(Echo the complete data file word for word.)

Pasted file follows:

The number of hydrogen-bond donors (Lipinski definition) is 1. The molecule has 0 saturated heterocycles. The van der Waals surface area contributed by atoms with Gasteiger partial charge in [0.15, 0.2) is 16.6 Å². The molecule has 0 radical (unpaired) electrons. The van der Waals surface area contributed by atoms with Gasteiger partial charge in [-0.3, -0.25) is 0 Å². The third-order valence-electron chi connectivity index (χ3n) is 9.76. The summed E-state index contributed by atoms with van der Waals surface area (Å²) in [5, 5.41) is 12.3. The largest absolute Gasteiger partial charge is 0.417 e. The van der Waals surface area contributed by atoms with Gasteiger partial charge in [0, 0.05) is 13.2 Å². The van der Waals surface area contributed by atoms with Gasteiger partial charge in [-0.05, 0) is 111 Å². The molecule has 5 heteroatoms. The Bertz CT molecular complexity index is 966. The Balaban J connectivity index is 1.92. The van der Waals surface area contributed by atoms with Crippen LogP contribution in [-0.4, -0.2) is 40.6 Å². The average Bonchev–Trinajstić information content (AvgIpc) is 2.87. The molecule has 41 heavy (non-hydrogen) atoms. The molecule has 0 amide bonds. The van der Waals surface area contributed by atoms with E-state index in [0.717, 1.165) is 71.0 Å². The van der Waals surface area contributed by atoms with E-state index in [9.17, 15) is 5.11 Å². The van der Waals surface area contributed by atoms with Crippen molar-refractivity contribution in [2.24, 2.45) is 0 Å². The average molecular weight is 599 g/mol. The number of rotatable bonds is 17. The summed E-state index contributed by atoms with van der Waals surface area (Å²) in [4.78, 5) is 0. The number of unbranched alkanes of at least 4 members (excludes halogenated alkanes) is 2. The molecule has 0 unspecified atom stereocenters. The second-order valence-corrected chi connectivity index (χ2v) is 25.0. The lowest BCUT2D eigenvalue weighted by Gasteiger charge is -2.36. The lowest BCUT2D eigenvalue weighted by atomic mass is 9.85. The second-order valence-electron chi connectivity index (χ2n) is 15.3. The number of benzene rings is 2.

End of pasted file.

The number of hydrogen-bond donors (Lipinski definition) is 1. The molecule has 0 saturated heterocycles. The van der Waals surface area contributed by atoms with Gasteiger partial charge in [0.15, 0.2) is 16.6 Å². The molecule has 0 radical (unpaired) electrons. The van der Waals surface area contributed by atoms with Gasteiger partial charge in [-0.3, -0.25) is 0 Å². The third-order valence-electron chi connectivity index (χ3n) is 9.76. The summed E-state index contributed by atoms with van der Waals surface area (Å²) in [5, 5.41) is 12.3. The largest absolute Gasteiger partial charge is 0.417 e. The van der Waals surface area contributed by atoms with Gasteiger partial charge in [0, 0.05) is 13.2 Å². The van der Waals surface area contributed by atoms with Gasteiger partial charge in [-0.05, 0) is 111 Å². The molecule has 5 heteroatoms. The Bertz CT molecular complexity index is 966. The Balaban J connectivity index is 1.92. The van der Waals surface area contributed by atoms with Crippen LogP contribution in [-0.4, -0.2) is 40.6 Å². The average Bonchev–Trinajstić information content (AvgIpc) is 2.87. The molecule has 41 heavy (non-hydrogen) atoms. The molecule has 0 amide bonds. The van der Waals surface area contributed by atoms with E-state index in [0.717, 1.165) is 71.0 Å². The van der Waals surface area contributed by atoms with E-state index in [9.17, 15) is 5.11 Å². The van der Waals surface area contributed by atoms with Crippen molar-refractivity contribution in [2.24, 2.45) is 0 Å². The average molecular weight is 599 g/mol. The number of rotatable bonds is 17. The summed E-state index contributed by atoms with van der Waals surface area (Å²) in [4.78, 5) is 0. The number of unbranched alkanes of at least 4 members (excludes halogenated alkanes) is 2. The molecule has 0 unspecified atom stereocenters. The second-order valence-corrected chi connectivity index (χ2v) is 25.0. The lowest BCUT2D eigenvalue weighted by Gasteiger charge is -2.36. The lowest BCUT2D eigenvalue weighted by atomic mass is 9.85. The second-order valence-electron chi connectivity index (χ2n) is 15.3. The number of benzene rings is 2.